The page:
• Schedule worry time. Annie M. Varvaryan, a licensed clinical psychologist in San Jose, Calif., recommends picking a time of day, say, 4 p.m., to sit down and worry about all the things going on. Set a timer for 20 minutes. That’s the only time you let yourself worry. “It forces us to reduce worry behavior throughout the day,” says Varvaryan.
  • Help someone else. If you can deliver a bag of groceries to a neighbor’s door or mow someone’s lawn, help out. “Feeling like you’re helping someone gives you something else to think about other than anxiety and worry,” Hawn says.

Depression

Symptoms of depression include feeling deep sadness, crying frequently, moodiness, not being able to sleep, not being able to find enjoyment in the things you used to and feeling alone or even suicidal.

One protective factor for people with depression is having something to look forward to, explains Neidich. Maybe before the coronavirus crisis, there was a birthday party to attend, a big project at work or other events you were looking forward to enjoying. Now, those things may be postponed.

Tips for getting through Covid-19 when you suffer from depression:

  • Make specific goals. Focusing on goals gives you a semblance of something to look forward to doing. You might read 30 pages of a book, write in a journal each day or organize the garage. You could reach out to two people for phone or video calls daily. If you could use some people to talk to, you might want to try Well Connected, a free service that gathers small groups of older adults on the phone for weekly talks, based on common interests.
  • Find a healthy distraction. “There is a difference between healthy and unhealthy distractions,” says Varvaryan. Examples of healthy distractions: watch a movie, text a friend, clean a closet, go for a walk. Unhealthy distractions: binge watching TV from bed all day, binge eating junk food or scrolling endlessly through social media when it makes you feel worse.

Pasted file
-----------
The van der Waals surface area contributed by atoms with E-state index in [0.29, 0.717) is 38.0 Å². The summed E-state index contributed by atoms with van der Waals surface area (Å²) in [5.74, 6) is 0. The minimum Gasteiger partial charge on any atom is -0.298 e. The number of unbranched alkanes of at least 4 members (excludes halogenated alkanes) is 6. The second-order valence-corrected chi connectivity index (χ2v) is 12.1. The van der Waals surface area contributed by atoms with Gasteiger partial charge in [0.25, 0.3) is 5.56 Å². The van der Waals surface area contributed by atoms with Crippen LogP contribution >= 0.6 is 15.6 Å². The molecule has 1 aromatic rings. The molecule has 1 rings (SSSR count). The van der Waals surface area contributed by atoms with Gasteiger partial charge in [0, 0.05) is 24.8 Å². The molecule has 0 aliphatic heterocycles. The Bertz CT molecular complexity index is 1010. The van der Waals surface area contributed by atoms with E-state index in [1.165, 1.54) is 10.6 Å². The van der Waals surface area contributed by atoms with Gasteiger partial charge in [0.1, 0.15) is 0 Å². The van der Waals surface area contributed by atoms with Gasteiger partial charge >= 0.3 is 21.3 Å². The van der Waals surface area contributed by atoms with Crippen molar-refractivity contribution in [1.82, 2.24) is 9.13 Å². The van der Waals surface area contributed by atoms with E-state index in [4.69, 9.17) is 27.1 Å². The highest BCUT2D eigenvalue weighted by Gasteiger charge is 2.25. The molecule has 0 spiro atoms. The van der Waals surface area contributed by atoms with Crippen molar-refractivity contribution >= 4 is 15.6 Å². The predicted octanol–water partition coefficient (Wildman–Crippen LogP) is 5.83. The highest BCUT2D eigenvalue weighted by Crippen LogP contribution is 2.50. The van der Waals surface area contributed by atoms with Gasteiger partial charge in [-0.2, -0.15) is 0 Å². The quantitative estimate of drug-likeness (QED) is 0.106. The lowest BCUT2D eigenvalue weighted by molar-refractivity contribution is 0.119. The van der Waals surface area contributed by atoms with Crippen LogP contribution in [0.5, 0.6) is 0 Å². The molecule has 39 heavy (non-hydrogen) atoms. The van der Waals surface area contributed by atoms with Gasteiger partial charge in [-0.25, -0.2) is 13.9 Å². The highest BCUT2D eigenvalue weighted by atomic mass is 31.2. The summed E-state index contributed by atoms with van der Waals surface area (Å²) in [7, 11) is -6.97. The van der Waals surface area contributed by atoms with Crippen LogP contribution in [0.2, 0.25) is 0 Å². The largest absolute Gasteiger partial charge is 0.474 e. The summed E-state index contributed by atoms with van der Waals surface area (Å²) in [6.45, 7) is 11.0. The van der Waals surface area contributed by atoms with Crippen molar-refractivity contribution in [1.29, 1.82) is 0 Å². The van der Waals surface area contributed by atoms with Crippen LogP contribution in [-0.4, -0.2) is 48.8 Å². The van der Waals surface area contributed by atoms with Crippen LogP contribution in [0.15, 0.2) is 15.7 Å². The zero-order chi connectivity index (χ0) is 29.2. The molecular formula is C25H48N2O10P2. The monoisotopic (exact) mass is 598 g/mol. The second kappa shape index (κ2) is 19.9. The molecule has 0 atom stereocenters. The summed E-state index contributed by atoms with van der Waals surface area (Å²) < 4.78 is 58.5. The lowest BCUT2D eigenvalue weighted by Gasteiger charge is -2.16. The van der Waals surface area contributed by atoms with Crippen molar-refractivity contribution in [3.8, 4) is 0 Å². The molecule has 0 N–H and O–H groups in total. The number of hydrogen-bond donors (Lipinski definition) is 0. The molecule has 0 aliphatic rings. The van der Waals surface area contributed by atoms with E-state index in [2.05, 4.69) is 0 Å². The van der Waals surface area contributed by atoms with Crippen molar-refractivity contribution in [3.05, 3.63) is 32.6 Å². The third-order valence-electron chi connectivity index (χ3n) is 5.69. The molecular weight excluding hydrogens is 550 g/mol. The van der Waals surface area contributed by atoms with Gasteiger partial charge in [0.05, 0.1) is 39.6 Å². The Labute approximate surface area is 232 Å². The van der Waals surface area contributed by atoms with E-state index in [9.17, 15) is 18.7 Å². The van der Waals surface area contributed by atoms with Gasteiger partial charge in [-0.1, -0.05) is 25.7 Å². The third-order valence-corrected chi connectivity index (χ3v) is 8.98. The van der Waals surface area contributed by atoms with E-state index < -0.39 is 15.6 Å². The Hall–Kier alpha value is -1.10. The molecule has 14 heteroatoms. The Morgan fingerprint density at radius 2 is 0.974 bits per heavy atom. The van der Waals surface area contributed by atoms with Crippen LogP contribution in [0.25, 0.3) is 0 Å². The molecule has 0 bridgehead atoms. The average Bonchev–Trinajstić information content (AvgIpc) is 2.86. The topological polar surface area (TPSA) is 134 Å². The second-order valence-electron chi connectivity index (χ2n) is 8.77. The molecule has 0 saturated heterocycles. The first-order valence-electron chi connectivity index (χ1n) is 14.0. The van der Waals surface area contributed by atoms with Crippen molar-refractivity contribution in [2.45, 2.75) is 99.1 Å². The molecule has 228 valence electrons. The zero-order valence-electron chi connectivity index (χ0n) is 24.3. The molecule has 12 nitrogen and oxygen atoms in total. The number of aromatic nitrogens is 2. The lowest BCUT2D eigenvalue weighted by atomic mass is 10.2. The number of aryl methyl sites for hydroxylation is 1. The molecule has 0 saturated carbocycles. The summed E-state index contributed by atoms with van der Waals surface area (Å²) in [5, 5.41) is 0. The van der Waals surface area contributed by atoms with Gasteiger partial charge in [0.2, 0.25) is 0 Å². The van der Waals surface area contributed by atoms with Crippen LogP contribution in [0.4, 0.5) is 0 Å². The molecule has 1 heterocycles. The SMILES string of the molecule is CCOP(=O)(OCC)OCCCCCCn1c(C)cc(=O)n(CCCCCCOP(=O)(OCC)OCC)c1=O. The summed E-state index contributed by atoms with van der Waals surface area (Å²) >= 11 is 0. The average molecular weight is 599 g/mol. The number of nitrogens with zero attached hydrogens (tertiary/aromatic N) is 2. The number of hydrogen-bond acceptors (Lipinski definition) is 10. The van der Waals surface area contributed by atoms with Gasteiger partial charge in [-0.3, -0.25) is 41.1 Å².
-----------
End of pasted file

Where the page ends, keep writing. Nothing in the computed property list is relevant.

• Try teletherapy. Even through the coronavirus crisis, many mental health practitioners are still seeing their clients via teleconferencing or telehealth technology. If you have a therapist, ask if you can talk to them via your computer, tablet or smartphone.
  • Maintain the status quo. Neidich says now’s the time to practice all the coping tools you’ve learned when it comes to your treatment, such as exercise, plenty of sleep, eating well and connecting with others through technology.

Obsessive Compulsive Disorder (OCD)

Symptoms of OCD include feeling a lack of control, intrusive thoughts that you try to control with rituals and thoughts and rituals around germs, contamination or cleanliness.

Tips for getting through Covid-19 when you have OCD:

  • Push back against rituals or try to delay them. Neidich has her patients ask, “If I have a harmful behavior or activity, what can I do to delay doing that?” Then, come up with a list of other things you can try, such as playing with your pet, doing a puzzle or working in the garden to prevent or delay rituals.
  • Tackle projects you enjoy. Cook, bake or take up a creative hobby or art project. Things that give you structure and keep your hands busy help you feel less like performing rituals.
  •  Amp up self-compassion. Changes like social distancing and working from home can trigger symptoms. So, be compassionate with yourself. You don’t have to be perfect.
  • Laugh. Hawn watches stand-up comedy specials on Netflix to end the days with a giggle.

By Jennifer Nelson
Jennifer Nelson is a Florida-based writer who also writes for MSNBC, FOXnews and AARP.